I was travelling to Denmark sometime towards March end on a media tour to Denmark-headquartered pump-manufacturer Grundfos in Bjerringbro. It was my first official trip overseas and I was looking forward to what the visit can offer. I learnt a lot from the trip, but that is another story, one reserved for my publication.
It was a week trip, where we would be staying in Bjerringbro and Copenhagen for two days each. Bjerringbro is close to an hour drive from Billund, which is famous for Lego. Like any other European country, the scenery was amazing with leafless pine trees on either side. Spring has yet to come and winter is sure overstaying its welcome. But I liked it. I loved the biting cold wind that cut my unprotected fingers and the clean air that caressed my hair.
Frisholt, where Grundfos guests stay that includes media persons, is in the middle of pine forest housing one of the largest lakes in Denmark. As you come out of the lovely guest cottages, the long cement road stretches in front of you, with no end in sight. There was no sound or living being in sight as I walked the never-ending stretch except for swishing of high-speed cars and those rare bikers I caught on road. I do not think there are any farm or houses at least for 5-6 kilometres. My interaction with Dorte, one of the employees in Grundfos, only confirmed that there was indeed nothing near the guest house except forest and lake.
Dorte lives 25 km from Bjerringbro and commutes by an Audi Q2. Having a car is more of a necessity for those living in suburbs as the rail and bus connectivity is not as good as it is in city, say Dorte. So many here have cars despite the 200 per cent tax. But it is hardly a worry for those who like the smell of leather and feel their fingers vibrate under the wheel, which is most of the Danes who love their car and crave the speed. It is obvious given how structured the roads were. We should also remember that people follow rules here, unlike the country I come from.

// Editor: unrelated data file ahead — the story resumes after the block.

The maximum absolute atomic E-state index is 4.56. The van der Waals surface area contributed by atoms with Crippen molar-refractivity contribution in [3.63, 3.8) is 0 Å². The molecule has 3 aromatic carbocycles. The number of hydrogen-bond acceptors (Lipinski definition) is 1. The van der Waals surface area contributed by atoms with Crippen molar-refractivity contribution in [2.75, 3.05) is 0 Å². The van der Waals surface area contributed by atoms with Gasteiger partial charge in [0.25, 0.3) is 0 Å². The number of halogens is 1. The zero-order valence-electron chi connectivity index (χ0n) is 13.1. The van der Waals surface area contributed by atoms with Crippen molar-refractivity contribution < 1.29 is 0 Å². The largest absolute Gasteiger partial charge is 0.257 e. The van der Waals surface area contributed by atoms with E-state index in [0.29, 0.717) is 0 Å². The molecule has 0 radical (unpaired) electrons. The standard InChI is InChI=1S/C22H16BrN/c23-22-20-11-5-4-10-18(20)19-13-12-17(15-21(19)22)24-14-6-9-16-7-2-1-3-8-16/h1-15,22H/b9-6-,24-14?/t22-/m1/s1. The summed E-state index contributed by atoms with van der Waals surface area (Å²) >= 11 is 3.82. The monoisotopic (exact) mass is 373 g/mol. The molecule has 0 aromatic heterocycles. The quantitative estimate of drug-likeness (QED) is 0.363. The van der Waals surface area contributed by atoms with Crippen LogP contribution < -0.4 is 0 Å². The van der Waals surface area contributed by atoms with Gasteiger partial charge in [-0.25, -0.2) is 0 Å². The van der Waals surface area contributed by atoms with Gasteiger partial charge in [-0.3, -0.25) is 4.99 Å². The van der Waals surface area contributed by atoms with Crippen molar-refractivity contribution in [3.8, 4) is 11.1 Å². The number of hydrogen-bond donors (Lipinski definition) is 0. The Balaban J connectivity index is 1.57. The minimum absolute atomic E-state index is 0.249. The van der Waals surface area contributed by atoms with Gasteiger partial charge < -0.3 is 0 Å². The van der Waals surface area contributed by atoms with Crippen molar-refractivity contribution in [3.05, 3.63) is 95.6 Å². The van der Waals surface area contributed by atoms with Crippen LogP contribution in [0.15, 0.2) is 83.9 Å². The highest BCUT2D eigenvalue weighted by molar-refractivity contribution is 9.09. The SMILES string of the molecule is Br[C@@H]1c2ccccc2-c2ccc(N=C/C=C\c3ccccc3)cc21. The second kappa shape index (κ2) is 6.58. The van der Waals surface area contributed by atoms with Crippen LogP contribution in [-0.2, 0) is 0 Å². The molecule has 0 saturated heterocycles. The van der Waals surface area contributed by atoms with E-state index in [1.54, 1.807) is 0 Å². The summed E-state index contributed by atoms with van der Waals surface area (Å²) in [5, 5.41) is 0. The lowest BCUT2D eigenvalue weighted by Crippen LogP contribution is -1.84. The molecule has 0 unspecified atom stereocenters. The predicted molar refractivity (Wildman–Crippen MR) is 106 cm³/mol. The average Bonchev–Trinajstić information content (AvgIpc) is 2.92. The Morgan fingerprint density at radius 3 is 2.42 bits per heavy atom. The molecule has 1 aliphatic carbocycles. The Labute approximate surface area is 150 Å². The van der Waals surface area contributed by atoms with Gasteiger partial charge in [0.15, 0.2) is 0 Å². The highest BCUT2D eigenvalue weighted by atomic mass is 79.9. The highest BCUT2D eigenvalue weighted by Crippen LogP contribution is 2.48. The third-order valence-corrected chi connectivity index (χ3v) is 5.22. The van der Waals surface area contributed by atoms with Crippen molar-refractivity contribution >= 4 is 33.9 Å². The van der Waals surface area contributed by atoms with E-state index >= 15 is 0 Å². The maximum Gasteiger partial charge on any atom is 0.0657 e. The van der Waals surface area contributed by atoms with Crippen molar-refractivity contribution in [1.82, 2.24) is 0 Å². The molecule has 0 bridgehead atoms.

As you drive around suburbs, it is hard to miss the farms where you could see horses and cows lazing around in the lawns. There were small houses, very toytown-ish gas stations and convenience stores. Given that few thousands population living in the area, I guess this what you can expect.
But there were not enough time to immerse myself in the atmosphere for I had other business to attend to. During the course of media tour, all those technical details aside what I liked was the museum about how Grundfos started. The museum housed a look-alike workshop of the founder Poul Due Jensen, when he worked in his basement making pumps. It was interesting in its own way. It was more or less like a real workshop. You can almost smell coal burning and 1940s music playing through an old radio. There was his work desk with account books and a board with a pump design half-finished. An old newspaper was stuck in the corner of his office room. You can almost see him working there if you let your imagination run wild. I liked it.
Other than that Bjerringbro did not have much to offer, considering it is an industrial area. But there is more to come in the way of food, people and the beautiful city Copenhagen. I hope you will enjoy them more than you did this post.